The problems and conflicts of the past two decades could have been settled by peaceful, political and diplomatic means. Instead, attempts are being made to resolve them by using force. This was the case in the former Yugoslavia, in Iraq, in Libya, in Syria.

I want to emphasize that this has not resulted in the resolution of these issues. It resulted in the erosion of international law, in undermining trust, in militarization of politics and thinking, and the cult of force.

In these circumstances, it is becoming increasingly difficult to speak of moving towards a nuclear-free world.  We must be honest and recognize it. Unless international affairs are put back on a normal track and international relations are demilitarized, the goal that we jointly set in Reykjavik will become more distant rather than closer.

I am deeply convinced that a nuclear weapon-free world is not a utopia, but an imperative necessity. We need to constantly remind world leaders of this goal and of their commitment.

As long as nuclear weapons exist, there is a danger that someday they will be used: as a result either of accident or technical failure, or of evil intent of man – an insane person or terrorist. We must therefore reaffirm the goal of prohibiting and eliminating nuclear weapons.

Politicians who think that problems or disputes can be resolved through the use of military force (even as a “last resort”) must be rejected by society; they must leave the stage

I believe that the question of prohibiting nuclear weapons should be submitted for consideration of the International Court of Justice.

None of the global problems faced by humanity can be solved by military means. Our common challenges – further reduction of nuclear weapons, non-proliferation¸ fighting terrorism, prevention of environmental catastrophe, overcoming poverty and backwardness – again need to be put on top of the agenda.

We need to resume dialogue. Essentially abandoning it in the last two years was the gravest mistake. It is high time to resume it across the entire agenda, without limiting it to the discussion of regional issues on which there are disagreements.

We need to understand once and for all: A safe and stable world cannot be built at the will or as a project of one country or group of countries. Either we build together a world for all, or mankind will face the prospect of new trials and tragedies.

This is what we – political veterans, civil society, academics, all who are not indifferent – should say to our leaders, urging them to act.

 

 

 


“The Holocaust must lead us to fundamentally rethink how we, here and now, behave towards the other”: the Israeli army’s deputy chief of staff

May 6, 2016

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The Israeli army’s deputy chief of staff Major General Yair Golan gave a Holocaust Remembrance Day address at Tel Yitzhak. He said:

“The Holocaust should bring us to ponder our public lives and, furthermore, it must lead anyone who is capable of taking public responsibility to do so. Because if there is one thing that is scary in remembering the Holocaust, it is noticing horrific processes which developed in Europe – particularly in Germany – 70, 80, and 90 years ago, and finding remnants of that here among us in the year 2016.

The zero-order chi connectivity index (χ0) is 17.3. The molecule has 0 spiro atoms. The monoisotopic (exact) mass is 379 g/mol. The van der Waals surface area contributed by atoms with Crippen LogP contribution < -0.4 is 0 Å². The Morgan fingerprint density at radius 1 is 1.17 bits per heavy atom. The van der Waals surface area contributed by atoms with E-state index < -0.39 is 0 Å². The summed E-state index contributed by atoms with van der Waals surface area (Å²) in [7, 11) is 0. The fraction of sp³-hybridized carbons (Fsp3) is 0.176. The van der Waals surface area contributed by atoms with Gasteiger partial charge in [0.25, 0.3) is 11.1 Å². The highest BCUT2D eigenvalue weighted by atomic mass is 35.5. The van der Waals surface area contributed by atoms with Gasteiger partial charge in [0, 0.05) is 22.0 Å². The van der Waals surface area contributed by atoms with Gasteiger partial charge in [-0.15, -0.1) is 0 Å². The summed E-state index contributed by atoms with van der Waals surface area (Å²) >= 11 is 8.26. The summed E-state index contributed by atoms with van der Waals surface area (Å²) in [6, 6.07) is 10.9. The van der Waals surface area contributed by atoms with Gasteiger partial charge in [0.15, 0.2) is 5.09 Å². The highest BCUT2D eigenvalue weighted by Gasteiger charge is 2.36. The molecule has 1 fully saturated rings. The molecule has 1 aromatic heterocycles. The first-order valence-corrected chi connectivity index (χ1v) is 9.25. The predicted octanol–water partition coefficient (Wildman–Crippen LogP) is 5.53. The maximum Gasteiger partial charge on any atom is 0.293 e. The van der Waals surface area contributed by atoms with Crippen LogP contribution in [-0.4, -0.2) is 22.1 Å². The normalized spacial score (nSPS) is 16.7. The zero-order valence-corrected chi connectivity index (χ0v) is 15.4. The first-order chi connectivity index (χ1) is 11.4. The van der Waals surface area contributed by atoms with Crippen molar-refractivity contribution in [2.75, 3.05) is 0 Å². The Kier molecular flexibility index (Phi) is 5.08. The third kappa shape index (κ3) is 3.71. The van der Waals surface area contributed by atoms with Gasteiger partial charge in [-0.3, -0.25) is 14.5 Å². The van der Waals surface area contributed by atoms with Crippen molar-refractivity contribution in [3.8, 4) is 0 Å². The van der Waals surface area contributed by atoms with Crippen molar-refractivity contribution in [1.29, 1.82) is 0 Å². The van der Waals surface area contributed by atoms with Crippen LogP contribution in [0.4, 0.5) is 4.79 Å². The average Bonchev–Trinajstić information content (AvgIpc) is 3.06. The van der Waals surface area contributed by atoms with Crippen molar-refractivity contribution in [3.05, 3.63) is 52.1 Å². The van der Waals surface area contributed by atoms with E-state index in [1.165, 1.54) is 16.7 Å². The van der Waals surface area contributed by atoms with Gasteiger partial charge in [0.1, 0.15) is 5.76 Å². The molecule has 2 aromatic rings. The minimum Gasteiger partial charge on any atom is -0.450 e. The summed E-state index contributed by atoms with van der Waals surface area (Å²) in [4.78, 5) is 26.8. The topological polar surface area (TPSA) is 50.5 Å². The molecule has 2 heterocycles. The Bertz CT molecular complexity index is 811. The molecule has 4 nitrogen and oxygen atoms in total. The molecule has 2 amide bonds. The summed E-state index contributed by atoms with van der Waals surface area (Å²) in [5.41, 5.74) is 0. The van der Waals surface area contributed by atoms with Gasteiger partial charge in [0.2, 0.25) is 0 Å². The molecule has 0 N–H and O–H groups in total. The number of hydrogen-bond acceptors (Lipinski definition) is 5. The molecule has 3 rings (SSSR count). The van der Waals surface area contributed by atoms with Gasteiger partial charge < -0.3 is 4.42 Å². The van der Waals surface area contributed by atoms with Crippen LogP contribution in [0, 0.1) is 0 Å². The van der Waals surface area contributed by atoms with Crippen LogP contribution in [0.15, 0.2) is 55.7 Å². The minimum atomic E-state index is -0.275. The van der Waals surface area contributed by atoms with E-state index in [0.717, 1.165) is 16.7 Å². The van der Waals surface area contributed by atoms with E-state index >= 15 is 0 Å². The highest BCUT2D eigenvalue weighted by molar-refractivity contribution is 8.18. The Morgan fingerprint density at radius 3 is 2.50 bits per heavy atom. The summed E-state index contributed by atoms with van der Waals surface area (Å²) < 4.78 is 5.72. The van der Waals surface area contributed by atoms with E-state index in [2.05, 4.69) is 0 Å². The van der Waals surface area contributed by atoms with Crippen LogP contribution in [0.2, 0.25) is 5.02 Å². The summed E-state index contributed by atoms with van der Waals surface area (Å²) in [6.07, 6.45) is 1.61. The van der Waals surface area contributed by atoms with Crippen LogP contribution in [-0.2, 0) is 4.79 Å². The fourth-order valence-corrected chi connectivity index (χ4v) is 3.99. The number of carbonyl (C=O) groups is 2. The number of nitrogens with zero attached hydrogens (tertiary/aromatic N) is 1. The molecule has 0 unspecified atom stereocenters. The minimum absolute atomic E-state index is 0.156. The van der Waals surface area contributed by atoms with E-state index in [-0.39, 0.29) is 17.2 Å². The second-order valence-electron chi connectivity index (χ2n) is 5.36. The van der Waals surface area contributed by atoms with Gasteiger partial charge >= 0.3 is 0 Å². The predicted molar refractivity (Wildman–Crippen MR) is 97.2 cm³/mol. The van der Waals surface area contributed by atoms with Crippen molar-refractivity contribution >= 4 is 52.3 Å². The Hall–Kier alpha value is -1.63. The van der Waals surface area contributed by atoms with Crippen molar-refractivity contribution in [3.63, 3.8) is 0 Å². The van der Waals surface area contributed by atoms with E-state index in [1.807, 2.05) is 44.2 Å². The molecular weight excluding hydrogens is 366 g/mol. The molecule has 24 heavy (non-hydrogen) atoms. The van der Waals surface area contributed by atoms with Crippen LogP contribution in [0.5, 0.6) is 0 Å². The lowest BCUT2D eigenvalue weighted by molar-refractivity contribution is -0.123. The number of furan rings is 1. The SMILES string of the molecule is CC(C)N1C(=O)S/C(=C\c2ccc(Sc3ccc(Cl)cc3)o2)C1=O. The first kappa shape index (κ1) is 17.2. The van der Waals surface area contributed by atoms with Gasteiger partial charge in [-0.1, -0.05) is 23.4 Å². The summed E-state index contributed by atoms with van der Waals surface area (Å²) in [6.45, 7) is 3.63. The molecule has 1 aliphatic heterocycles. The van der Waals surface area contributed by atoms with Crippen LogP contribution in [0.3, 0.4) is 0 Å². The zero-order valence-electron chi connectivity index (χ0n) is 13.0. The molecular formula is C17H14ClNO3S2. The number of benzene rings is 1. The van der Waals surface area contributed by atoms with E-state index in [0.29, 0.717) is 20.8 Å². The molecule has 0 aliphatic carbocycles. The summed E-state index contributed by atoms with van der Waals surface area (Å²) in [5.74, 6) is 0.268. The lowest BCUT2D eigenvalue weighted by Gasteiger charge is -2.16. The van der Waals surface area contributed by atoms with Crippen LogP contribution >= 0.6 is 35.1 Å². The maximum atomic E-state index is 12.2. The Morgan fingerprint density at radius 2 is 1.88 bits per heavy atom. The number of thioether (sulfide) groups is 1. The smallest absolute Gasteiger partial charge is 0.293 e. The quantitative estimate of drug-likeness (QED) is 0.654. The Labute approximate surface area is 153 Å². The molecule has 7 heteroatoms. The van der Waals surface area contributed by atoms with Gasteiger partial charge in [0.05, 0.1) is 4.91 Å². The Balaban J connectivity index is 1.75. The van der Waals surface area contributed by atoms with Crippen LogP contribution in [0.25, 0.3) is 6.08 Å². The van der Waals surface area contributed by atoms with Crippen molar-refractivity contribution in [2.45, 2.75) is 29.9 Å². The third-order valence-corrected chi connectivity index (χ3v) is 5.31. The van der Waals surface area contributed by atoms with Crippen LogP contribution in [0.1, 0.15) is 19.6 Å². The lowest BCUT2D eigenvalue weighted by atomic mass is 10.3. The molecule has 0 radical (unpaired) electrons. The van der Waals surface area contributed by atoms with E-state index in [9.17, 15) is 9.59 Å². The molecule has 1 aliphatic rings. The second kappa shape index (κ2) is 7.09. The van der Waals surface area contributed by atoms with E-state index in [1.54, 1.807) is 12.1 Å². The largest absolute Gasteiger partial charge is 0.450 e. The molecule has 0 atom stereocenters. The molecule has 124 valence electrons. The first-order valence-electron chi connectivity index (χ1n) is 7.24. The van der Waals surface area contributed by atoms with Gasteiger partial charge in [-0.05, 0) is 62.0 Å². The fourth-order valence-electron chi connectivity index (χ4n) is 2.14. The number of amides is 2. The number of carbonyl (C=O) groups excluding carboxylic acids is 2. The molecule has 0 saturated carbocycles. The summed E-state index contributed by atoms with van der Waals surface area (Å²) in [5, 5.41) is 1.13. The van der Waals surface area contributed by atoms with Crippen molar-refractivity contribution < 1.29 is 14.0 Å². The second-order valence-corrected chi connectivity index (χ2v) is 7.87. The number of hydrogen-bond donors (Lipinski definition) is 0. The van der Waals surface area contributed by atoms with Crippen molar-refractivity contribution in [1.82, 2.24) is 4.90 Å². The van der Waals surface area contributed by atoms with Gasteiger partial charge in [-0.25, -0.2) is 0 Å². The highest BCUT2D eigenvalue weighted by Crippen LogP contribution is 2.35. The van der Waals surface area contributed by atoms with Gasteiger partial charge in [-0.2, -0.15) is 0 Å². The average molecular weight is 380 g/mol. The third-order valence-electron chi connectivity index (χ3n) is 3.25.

“The Holocaust, in my view, must lead us to deep soul-searching about the nature of man. It must bring us to conduct some soul-searching as to the responsibility of leadership and the quality of our society. It must lead us to fundamentally rethink how we, here and now, behave towards the other.

“There is nothing easier and simpler than in changing the other. There is nothing easier and simpler than fear-mongering and threatening. There is nothing easier and simpler than in behaving like beasts, becoming morally corrupt, and sanctimoniousness.

“On Holocaust Remembrance Day, it is worthwhile to ponder our capacity to uproot the first signs of intolerance, violence, and self-destruction that arise on the path to moral degradation.

“For all intents and purposes, Holocaust Remembrance Day is an opportunity for soul-searching. If Yom Kippur is the day of individual soul-searching, then it is imperative that Holocaust Remembrance Day be a day of national soul-searching, and this national soul-searching should include phenomena that are disruptive.”

Golan made reference to the Hebron incident in which an IDF infantryman was filmed shooting dead a wounded Palestinian assailant who was on the ground and had ceased to pose a threat . . .

“We very much believe in the justice of our cause, but not everything we do is just,” Golan said. “We are certain of the high level of morality in the IDF as an organization, and we do not ignore exceptions by individuals. We demand from our soldiers the same that we demand of ourselves, and we insist that upstanding behavior and setting an example for everyone become second nature for every commander.

“On Holocaust Remembrance Day, as we remember the six million of our people who were slaughtered in Europe, it is incumbent upon us to remember the 6.5 million, those living now, and to ask ourselves what is the purpose of our return to our land, what is appropriate to sanctify and what is not, what is proper to praise and what is not”.

It is reported that Israel’s opposition leader, Isaac Herzog, praised Golan as a “courageous commander”.

 

 

Read the full article here.